The houseboys wanted to surprise us with a performance of their interpretive danse "Homage d'Equinox" to celebrate R Man's splendid and rapid recovery from heart surgery a mere five weeks ago. I considered pointing out that we are nowhere near the equinox, but they had already made their dainty costumes and I hate to see the look on their little faces when I disappoint them like that, so I just bit my lip and applauded ever so enthusiastically.

I'm sure you recognize Claudio Eugene, Hippolyte Auguste, and Seamus Tallulah, but you might not know our newest, Stubby.

Mary, Christmas

I know the only acknowledgement I've made of the season was a snarky post about how office parties suck, but in truth, I adore Christmas even as a little child would. The vulgar, glitzy decorations speak to my white trash homo self and the prospect of getting presents is always ok by me. When we were first together, I had to explain, firmly, to R Man that although I am not materialistic (if you could see my wardrobe, you would know that is the god's own truth) I demand a big-ass pile of presents every Christmas. The actual contents don't matter, I would be just as happy with several pairs of underwear gaily wrapped up, as long as they were new. I just enjoy admiring the glittering pile and then unwrapping them. I should mention that my mother installed an unshakeable need in me to preserve wrapping paper, so I meticulously tease off the tape, neatly fold up the paper and then get down to the present. We have gift wrap from when we lived in New Orleans twenty years ago that I re-use every year. I am not pathological, shut up.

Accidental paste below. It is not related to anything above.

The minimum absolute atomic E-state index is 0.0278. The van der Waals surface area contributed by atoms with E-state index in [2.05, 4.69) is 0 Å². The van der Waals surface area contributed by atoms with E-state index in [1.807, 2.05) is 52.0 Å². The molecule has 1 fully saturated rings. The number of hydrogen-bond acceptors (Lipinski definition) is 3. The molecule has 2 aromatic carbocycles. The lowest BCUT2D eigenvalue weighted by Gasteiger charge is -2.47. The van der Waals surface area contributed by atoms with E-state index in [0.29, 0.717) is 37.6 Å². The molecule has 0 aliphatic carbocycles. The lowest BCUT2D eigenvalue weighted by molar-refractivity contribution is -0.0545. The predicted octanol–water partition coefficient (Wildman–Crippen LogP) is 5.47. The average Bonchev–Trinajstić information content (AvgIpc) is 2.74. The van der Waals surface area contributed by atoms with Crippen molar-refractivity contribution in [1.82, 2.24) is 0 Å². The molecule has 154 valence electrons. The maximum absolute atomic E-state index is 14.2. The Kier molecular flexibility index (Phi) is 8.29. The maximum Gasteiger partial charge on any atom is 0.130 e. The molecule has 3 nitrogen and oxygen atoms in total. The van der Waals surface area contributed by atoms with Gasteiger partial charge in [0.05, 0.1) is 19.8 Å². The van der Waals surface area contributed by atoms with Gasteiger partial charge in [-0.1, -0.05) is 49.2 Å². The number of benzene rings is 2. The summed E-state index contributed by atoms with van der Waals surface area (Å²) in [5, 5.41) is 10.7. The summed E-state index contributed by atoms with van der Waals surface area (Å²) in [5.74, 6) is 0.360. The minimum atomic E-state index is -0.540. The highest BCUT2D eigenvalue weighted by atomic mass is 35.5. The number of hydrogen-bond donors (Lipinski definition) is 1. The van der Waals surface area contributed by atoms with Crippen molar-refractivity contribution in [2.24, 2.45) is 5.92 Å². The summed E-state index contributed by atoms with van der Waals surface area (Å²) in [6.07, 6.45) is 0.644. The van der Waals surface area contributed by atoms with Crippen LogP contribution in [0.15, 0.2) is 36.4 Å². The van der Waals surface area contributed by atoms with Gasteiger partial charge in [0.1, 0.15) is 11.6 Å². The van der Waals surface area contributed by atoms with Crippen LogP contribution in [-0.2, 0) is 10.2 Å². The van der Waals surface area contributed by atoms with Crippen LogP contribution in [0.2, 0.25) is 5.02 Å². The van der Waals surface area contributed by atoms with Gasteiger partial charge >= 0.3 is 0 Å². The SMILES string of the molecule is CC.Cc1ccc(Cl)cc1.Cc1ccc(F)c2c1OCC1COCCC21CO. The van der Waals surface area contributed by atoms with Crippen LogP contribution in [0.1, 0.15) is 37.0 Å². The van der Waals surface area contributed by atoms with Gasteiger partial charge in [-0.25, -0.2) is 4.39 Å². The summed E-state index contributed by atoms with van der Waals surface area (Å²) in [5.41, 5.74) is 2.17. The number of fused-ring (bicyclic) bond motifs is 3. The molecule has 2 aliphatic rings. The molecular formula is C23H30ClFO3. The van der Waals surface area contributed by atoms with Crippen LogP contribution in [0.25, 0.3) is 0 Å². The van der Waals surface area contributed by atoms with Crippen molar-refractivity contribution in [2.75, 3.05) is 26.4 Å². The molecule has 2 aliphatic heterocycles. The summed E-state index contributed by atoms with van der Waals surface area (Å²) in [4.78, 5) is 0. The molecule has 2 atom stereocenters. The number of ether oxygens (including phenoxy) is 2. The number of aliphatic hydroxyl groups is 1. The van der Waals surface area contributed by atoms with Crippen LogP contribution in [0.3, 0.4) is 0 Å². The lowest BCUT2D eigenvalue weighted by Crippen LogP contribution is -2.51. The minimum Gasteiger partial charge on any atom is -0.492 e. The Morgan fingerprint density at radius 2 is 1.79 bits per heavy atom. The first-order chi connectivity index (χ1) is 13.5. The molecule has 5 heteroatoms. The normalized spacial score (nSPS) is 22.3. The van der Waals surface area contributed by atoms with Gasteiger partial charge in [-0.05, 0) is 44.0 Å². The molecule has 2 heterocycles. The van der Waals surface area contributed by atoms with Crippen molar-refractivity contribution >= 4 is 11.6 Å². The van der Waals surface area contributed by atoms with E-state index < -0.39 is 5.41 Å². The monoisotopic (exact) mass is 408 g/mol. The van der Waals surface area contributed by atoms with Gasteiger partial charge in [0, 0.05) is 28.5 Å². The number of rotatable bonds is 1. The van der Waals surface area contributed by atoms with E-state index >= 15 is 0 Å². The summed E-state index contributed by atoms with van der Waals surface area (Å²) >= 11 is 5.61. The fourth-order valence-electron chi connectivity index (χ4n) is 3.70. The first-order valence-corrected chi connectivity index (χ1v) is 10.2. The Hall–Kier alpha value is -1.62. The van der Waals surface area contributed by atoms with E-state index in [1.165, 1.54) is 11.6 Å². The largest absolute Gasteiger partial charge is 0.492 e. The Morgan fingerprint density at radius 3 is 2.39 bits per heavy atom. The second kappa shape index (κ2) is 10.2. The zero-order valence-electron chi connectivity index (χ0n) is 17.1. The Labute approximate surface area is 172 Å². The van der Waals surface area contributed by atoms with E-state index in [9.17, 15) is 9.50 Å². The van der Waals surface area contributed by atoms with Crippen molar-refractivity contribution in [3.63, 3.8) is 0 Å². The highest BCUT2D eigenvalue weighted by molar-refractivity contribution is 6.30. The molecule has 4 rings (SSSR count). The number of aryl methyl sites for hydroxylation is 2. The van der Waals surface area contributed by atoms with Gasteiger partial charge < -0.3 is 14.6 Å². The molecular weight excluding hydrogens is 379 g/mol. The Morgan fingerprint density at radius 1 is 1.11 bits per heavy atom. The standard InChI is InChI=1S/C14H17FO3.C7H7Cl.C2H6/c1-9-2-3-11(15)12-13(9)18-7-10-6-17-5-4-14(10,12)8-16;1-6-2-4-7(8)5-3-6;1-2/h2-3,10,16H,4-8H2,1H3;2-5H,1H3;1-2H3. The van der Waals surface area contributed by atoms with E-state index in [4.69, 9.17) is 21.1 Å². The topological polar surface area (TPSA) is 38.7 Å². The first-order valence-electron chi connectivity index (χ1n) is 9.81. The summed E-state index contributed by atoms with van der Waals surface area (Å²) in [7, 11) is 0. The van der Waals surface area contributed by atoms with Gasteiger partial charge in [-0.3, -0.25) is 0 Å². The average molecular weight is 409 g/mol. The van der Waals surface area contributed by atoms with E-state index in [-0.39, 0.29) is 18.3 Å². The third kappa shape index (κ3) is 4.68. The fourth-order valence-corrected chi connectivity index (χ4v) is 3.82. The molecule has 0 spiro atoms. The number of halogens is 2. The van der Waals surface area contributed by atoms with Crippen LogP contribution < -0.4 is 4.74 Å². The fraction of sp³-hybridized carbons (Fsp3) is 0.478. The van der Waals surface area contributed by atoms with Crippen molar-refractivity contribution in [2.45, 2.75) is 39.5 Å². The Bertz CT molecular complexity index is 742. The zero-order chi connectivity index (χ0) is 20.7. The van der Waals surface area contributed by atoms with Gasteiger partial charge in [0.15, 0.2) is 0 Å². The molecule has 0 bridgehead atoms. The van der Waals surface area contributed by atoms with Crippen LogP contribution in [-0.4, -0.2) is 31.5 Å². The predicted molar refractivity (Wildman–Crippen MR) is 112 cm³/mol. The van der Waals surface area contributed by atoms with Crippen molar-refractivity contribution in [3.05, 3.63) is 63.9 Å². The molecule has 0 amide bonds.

This year, I was actually willing to give him a pass on the mass o' presents rule, cause, you know, heart surgery a month ago and all that, what the hell? I can be a sport. God love him, he came through anyway, and now there's big boxes and little boxes all waiting for me, me, me. He is so sweet.